The Duck of Minerva

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Igor and Vlad: The Horror

March 27, 2006

One of my former graduate students, Igor Danchenko, is in the news for uncovering Vladimir Putin’s plagiarized dissertation. This is from the Chronicle of Higher Education, March 26:

Two scholars at a research institution in Washington have accused Vladimir Putin, Russia’s president, of plagiarizing a management textbook by two professors at the University of Pittsburgh in a dissertation for which he received an economics degree, The Washington Times reported on Saturday. According to the scholars, Mr. Putin copied substantial portions, including tables and diagrams, from a 1978 book, Strategic Planning and Policy, by William R. King, now a professor of business administration at Pitt, and David I. Cleland, now an emeritus professor of industrial engineering.

The book, now out of print in English, was available in a Russian translation for Mr. Putin, who cited it in a bibliography but did not make clear that he had lifted whole pages verbatim, according to the two scholars, Clifford G. Gaddy and Igor Danchenko, who work at the Brookings Institution.

The March 25 Washington Times story is available here.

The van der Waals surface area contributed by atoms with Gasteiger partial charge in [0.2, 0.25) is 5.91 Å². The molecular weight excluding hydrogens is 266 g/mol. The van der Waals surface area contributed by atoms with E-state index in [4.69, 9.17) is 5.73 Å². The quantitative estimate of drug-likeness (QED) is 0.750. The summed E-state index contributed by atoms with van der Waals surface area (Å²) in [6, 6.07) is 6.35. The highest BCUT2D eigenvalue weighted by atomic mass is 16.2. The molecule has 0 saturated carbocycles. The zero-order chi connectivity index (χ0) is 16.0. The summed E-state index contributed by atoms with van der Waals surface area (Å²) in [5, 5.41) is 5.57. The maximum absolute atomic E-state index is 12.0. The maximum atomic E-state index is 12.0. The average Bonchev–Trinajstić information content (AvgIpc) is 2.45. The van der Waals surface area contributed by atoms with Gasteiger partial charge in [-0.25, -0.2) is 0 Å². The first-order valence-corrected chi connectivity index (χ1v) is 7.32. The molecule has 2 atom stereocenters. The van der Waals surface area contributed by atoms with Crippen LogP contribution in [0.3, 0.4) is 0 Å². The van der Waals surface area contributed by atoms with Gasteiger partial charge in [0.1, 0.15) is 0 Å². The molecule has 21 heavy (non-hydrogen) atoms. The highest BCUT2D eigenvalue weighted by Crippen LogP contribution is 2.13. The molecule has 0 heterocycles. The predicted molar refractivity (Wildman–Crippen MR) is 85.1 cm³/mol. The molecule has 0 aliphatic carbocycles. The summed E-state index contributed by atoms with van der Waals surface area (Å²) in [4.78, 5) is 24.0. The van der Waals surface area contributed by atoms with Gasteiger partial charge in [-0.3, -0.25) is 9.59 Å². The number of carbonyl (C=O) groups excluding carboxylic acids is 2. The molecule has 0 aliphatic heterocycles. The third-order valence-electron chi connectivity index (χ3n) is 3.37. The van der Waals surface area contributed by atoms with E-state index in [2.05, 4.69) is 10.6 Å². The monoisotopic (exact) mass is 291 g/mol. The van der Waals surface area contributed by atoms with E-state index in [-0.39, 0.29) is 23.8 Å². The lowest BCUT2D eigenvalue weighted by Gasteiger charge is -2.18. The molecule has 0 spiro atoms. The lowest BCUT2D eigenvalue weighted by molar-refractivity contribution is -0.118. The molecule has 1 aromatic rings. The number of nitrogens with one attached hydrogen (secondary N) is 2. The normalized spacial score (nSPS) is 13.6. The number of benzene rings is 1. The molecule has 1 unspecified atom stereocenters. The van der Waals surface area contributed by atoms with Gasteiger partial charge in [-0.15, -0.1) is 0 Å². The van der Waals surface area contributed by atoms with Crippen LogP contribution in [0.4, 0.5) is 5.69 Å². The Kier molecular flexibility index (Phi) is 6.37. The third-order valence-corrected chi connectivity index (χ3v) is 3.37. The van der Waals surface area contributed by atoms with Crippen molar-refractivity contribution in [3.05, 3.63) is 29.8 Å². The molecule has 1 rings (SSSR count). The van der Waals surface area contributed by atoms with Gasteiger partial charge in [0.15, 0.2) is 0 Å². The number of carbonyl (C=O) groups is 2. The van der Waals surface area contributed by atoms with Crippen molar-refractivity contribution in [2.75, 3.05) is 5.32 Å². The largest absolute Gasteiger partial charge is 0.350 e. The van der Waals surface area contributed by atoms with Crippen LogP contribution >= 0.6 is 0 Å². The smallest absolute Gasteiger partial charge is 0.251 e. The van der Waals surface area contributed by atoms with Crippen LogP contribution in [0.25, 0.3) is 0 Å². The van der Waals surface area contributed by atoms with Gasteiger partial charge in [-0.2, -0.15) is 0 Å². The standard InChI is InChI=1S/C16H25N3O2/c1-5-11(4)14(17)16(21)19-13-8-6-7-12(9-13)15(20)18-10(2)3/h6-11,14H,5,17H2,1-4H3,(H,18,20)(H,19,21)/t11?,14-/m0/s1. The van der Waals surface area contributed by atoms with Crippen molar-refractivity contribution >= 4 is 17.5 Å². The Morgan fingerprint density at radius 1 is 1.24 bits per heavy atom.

Igor had to be creative to obtain a copy of Putin’s hard-to-find dissertation:

Western researchers have reported continual frustration since Mr. Putin took power in obtaining a copy of the dissertation.Mr. Danchenko said the Brookings researchers learned that a Moscow technical library had a text of the work in its electronic files.

A friend signed up as a subscriber to the library and was able to obtain a copy, he said.

Putin’s thesis was on state management of natural resources and Igor worked on Russia and oil issues while at Louisville.

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Rodger A. Payne is a Professor of Political Science at the University of Louisville. He serves on the University’s Sustainability Council and was a co-founder of the Peace, Conflict, and Social Justice program. He is the author of dozens of journal articles and book chapters and coauthor, with Nayef Samhat, of Democratizing Global Politics: Discourse Norms, International Regimes, and Political Community (SUNY, 2004). He is currently working on two major projects, one exploring the role of narratives in international politics and the other examining the implications of America First foreign policy.